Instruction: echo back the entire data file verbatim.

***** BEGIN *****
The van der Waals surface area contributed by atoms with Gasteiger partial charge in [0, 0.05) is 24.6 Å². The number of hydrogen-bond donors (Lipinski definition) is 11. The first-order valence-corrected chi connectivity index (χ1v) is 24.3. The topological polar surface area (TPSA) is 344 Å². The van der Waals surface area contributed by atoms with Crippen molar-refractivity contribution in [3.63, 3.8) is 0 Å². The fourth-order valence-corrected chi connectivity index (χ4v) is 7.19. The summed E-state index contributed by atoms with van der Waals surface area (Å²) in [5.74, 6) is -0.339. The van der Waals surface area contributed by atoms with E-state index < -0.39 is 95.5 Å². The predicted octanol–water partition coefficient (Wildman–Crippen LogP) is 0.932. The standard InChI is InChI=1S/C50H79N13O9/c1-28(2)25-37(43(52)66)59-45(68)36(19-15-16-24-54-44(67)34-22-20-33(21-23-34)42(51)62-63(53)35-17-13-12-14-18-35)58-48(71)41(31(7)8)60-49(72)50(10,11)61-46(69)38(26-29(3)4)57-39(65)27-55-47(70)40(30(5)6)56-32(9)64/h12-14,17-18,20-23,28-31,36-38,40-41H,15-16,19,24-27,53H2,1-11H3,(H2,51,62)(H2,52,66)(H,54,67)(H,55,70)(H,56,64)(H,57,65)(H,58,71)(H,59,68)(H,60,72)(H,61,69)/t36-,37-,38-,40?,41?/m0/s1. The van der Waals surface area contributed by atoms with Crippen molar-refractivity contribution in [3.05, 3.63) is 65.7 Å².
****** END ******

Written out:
The van der Waals surface area contributed by atoms with Gasteiger partial charge in [0, 0.05) is 24.6 Å². The number of hydrogen-bond donors (Lipinski definition) is 11. The first-order valence-corrected chi connectivity index (χ1v) is 24.3. The topological polar surface area (TPSA) is 344 Å². The van der Waals surface area contributed by atoms with Crippen molar-refractivity contribution in [3.63, 3.8) is 0 Å². The fourth-order valence-corrected chi connectivity index (χ4v) is 7.19. The summed E-state index contributed by atoms with van der Waals surface area (Å²) in [5.74, 6) is -0.339. The van der Waals surface area contributed by atoms with E-state index < -0.39 is 95.5 Å². The predicted octanol–water partition coefficient (Wildman–Crippen LogP) is 0.932. The standard InChI is InChI=1S/C50H79N13O9/c1-28(2)25-37(43(52)66)59-45(68)36(19-15-16-24-54-44(67)34-22-20-33(21-23-34)42(51)62-63(53)35-17-13-12-14-18-35)58-48(71)41(31(7)8)60-49(72)50(10,11)61-46(69)38(26-29(3)4)57-39(65)27-55-47(70)40(30(5)6)56-32(9)64/h12-14,17-18,20-23,28-31,36-38,40-41H,15-16,19,24-27,53H2,1-11H3,(H2,51,62)(H2,52,66)(H,54,67)(H,55,70)(H,56,64)(H,57,65)(H,58,71)(H,59,68)(H,60,72)(H,61,69)/t36-,37-,38-,40?,41?/m0/s1. The van der Waals surface area contributed by atoms with Crippen molar-refractivity contribution in [3.05, 3.63) is 65.7 Å².